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Penney's is the latest in brick-and-mortar death spiral

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Photo

The echoes from the lamentations about the demise at the end of March of the downtown Minneapolis Macy’s store, the former Dayton’s, had barely subsided when J. C. Penney announced last week its plan to close up to 140 of its 1,014 stores throughout the country.

It’s not yet known, but will be soon, how many of its 25 facilities in Minnesota (ranging from Thief River Falls to Winona and Duluth to Mankato, as well as about a dozen in the Twin Cities area) will be affected by the closures — about one of every seven stores plus two major distribution centers, along with layoffs and early retirements offered to some 6,000 Penney’s personnel.

But it’s likely, statistically speaking, that at least a few Minnesota outlets will be put out of business by year’s end. It follows a pattern that started early this year with closures of many Kmart and Sears sites, preceding the shuttering of Macy’s.

It’s all part of a well-known trend, as online sales and changes in consumer shopping and spending habits undermine traditional retail markets. Some thought Penney’s might survive what Money magazine has referred to as the “death spiral” of conventional department stores. It did show a small profit last year, the first time in a decade. But despite slightly being in the black, sales volume fell, making closures inevitable.

While hardly as iconic as the former Dayton’s, the downtown Penney’s deserves some nostalgic, loving remembrances, too.

The Penney’s chain began in 1902, coincidentally the same year that Dayton’s opened at 7th and Nicollet. The Penney’s department facilities, which started in Wyoming, were not related to another long-gone Twin Cities retailer, the grocery chain that went by the same name (although spelled “Penny’s”), but was locally owned.

The downtown store, which occupied the corner of 5th and Nicollet beginning in 1953, when it moved from an adjacent building, was one of five big all-purpose retailers downtown, along with Dayton’s, Donaldson’s, Young Quinlan, and Powers — all within a six-block area in the heart of the city. Except for Dayton’s, they were all gone by the mid-1980s, with Penney’s being the last to go in 1986, shuttering its store where the RBC Plaza now stands.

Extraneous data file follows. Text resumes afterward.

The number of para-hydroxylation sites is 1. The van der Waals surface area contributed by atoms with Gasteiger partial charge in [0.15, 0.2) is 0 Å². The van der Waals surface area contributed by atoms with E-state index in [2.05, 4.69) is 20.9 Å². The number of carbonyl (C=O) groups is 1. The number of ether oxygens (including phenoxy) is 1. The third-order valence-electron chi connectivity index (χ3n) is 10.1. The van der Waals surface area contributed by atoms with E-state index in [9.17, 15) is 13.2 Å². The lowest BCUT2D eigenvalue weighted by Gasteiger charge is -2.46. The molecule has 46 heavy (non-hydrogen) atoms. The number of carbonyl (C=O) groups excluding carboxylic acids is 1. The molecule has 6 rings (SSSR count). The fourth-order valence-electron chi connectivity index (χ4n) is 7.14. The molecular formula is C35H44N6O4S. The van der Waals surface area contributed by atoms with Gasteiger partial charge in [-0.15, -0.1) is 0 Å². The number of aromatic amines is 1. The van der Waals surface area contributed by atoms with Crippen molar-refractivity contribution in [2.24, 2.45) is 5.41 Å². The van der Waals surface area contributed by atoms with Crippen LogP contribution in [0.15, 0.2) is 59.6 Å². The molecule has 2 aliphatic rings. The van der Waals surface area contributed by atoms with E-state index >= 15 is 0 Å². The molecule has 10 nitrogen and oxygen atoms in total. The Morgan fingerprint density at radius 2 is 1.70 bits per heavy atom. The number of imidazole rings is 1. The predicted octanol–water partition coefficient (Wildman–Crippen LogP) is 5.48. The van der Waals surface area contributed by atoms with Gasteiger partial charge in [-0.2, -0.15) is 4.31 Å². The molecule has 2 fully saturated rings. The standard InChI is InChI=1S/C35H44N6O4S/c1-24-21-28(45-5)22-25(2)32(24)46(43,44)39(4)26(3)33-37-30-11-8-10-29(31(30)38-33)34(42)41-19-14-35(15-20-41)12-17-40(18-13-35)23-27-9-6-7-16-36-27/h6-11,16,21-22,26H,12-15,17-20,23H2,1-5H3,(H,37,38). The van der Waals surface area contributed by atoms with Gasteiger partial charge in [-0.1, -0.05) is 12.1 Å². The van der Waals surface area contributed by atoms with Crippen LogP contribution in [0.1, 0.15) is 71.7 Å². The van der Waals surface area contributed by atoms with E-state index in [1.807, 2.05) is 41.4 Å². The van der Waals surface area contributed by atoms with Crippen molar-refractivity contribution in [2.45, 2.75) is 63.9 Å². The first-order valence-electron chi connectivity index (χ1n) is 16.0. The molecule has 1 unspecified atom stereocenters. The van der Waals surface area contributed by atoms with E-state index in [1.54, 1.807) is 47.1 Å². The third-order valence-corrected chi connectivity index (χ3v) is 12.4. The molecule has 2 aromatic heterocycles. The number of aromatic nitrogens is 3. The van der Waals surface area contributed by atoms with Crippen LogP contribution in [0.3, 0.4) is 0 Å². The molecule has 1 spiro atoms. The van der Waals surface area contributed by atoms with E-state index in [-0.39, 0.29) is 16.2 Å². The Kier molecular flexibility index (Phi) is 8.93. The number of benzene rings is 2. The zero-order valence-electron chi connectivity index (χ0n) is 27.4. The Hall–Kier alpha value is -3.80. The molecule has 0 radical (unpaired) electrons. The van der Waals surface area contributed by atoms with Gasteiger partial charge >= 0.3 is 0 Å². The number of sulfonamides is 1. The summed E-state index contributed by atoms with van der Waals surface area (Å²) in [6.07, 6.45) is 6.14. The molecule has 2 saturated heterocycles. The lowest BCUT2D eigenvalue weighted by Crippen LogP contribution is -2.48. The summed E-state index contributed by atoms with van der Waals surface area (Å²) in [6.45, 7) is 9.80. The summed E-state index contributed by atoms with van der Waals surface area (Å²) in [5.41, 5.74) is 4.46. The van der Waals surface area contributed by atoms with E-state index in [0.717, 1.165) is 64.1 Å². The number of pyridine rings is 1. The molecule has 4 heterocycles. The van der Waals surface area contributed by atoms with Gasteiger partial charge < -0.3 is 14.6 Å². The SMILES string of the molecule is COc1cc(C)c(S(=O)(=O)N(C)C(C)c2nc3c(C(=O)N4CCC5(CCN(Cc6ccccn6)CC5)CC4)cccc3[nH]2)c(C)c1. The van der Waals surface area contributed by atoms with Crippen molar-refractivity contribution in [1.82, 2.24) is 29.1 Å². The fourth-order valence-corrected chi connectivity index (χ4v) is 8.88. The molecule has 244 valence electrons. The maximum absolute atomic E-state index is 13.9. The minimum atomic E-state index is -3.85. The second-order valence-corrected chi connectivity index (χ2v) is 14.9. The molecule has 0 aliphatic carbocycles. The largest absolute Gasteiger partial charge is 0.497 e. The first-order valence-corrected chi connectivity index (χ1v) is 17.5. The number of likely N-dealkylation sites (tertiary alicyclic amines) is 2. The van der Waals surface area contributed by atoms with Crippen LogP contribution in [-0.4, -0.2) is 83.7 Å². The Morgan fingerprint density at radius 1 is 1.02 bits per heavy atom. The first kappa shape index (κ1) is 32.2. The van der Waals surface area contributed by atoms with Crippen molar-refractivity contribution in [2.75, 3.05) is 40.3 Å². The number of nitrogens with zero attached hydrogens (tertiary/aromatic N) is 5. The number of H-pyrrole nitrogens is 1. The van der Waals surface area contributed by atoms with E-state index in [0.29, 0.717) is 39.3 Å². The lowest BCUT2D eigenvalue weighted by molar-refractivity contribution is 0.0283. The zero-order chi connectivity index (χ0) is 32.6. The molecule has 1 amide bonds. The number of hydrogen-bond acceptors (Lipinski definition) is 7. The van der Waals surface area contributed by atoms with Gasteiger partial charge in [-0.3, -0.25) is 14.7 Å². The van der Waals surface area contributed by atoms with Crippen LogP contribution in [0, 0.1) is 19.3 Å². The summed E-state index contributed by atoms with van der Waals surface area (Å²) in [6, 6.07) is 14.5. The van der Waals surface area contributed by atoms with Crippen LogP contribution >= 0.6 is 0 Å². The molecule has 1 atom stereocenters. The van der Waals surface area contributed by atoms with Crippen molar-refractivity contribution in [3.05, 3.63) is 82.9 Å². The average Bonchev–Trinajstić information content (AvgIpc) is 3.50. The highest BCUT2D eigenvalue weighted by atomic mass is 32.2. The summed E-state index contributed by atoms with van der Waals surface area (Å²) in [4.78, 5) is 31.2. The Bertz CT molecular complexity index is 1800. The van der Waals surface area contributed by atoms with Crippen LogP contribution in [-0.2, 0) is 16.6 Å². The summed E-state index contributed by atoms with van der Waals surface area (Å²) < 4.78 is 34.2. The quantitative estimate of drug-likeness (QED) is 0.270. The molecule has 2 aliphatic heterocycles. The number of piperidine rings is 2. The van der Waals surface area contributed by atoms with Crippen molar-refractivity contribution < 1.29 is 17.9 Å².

The downtown Penney’s was where I bought my first post-college business suit, a blue pinstripe for $59.95 (no, it did not come with two pairs of pants — I’m not that old ), along with shoes, penny loafers naturally.

Penney’s certainly was not as prestigious as some of the other downtown stores, or the now nearly-vanished breed of pure apparel stores. It did not have an elite clientele, catering instead mainly to working men and women. They found it penny-wise to shop there, as the prices generally were lower on most goods compared to other downtown stores.

But it had decent clothing, an excellent photo shop, and a good selection of appliances, a line it recently upgraded at showrooms in some of its Twin Cities facilities.

Another feature that I appreciated was that the store was easy to navigate. Unlike Macy’s/Dayton’s, with its 12 stories, Penney’s was more compact and better laid-out in a way that made shopping more efficient and economical.

Penney’s personnel always seemed very accommodating. They knew that they were second-tier, which, as in the Avis slogan, made them “try harder.” A friend’s father worked at the downtown site, and he was very personable and gregarious, typical of Penney’s pleasing personnel, which added to the pleasure of shopping there.

Penny’s personnel also seemed to have longevity. The same haberdashery salesman who sold me my initial pinstripe suit was still there a decade later when I stopped in to buy a plaid sport coat, which lasted for about 15 years.

No, Penney’s was not for everyone. But, alas, if the present trend continues, it soon will not be for anyone.

This article was orginally published by the Star Tribune